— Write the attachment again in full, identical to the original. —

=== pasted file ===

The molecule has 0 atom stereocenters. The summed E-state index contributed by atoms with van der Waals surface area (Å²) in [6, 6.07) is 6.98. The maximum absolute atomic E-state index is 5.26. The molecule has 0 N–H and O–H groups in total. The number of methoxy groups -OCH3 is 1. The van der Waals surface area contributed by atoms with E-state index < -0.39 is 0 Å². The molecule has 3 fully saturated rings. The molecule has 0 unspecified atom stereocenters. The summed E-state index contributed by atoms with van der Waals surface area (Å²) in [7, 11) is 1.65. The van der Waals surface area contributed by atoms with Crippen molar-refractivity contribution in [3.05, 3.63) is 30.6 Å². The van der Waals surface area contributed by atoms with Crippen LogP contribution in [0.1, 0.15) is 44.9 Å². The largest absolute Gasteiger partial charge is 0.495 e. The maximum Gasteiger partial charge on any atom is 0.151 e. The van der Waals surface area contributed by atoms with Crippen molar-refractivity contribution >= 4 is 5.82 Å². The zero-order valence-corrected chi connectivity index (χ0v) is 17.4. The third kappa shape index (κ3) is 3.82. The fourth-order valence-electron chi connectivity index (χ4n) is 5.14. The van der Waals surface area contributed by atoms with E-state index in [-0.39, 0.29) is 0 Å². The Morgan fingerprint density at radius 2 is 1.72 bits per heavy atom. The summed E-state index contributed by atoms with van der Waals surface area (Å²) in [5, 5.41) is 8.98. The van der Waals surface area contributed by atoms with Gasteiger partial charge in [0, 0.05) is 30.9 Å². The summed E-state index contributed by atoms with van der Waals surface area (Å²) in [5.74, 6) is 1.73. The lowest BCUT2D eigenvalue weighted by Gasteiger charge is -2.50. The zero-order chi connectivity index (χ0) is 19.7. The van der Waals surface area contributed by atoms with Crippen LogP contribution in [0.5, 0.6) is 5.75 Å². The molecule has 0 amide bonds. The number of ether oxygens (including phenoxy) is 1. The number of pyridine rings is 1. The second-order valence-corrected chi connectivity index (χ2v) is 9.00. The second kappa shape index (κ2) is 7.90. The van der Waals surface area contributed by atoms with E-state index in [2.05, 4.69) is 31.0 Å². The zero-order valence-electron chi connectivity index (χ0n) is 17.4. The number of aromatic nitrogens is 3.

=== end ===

The molecule has 0 atom stereocenters. The summed E-state index contributed by atoms with van der Waals surface area (Å²) in [6, 6.07) is 6.98. The maximum absolute atomic E-state index is 5.26. The molecule has 0 N–H and O–H groups in total. The number of methoxy groups -OCH3 is 1. The van der Waals surface area contributed by atoms with E-state index < -0.39 is 0 Å². The molecule has 3 fully saturated rings. The molecule has 0 unspecified atom stereocenters. The summed E-state index contributed by atoms with van der Waals surface area (Å²) in [7, 11) is 1.65. The van der Waals surface area contributed by atoms with Crippen molar-refractivity contribution in [3.05, 3.63) is 30.6 Å². The van der Waals surface area contributed by atoms with Crippen LogP contribution in [0.1, 0.15) is 44.9 Å². The largest absolute Gasteiger partial charge is 0.495 e. The maximum Gasteiger partial charge on any atom is 0.151 e. The van der Waals surface area contributed by atoms with Crippen molar-refractivity contribution >= 4 is 5.82 Å². The zero-order valence-corrected chi connectivity index (χ0v) is 17.4. The third kappa shape index (κ3) is 3.82. The fourth-order valence-electron chi connectivity index (χ4n) is 5.14. The van der Waals surface area contributed by atoms with E-state index in [-0.39, 0.29) is 0 Å². The Morgan fingerprint density at radius 2 is 1.72 bits per heavy atom. The summed E-state index contributed by atoms with van der Waals surface area (Å²) in [5, 5.41) is 8.98. The van der Waals surface area contributed by atoms with Gasteiger partial charge in [0, 0.05) is 30.9 Å². The summed E-state index contributed by atoms with van der Waals surface area (Å²) in [5.74, 6) is 1.73. The lowest BCUT2D eigenvalue weighted by Gasteiger charge is -2.50. The zero-order chi connectivity index (χ0) is 19.7. The van der Waals surface area contributed by atoms with Crippen LogP contribution in [0.5, 0.6) is 5.75 Å². The molecule has 0 amide bonds. The number of ether oxygens (including phenoxy) is 1. The number of pyridine rings is 1. The second-order valence-corrected chi connectivity index (χ2v) is 9.00. The second kappa shape index (κ2) is 7.90. The van der Waals surface area contributed by atoms with E-state index in [2.05, 4.69) is 31.0 Å². The zero-order valence-electron chi connectivity index (χ0n) is 17.4. The number of aromatic nitrogens is 3.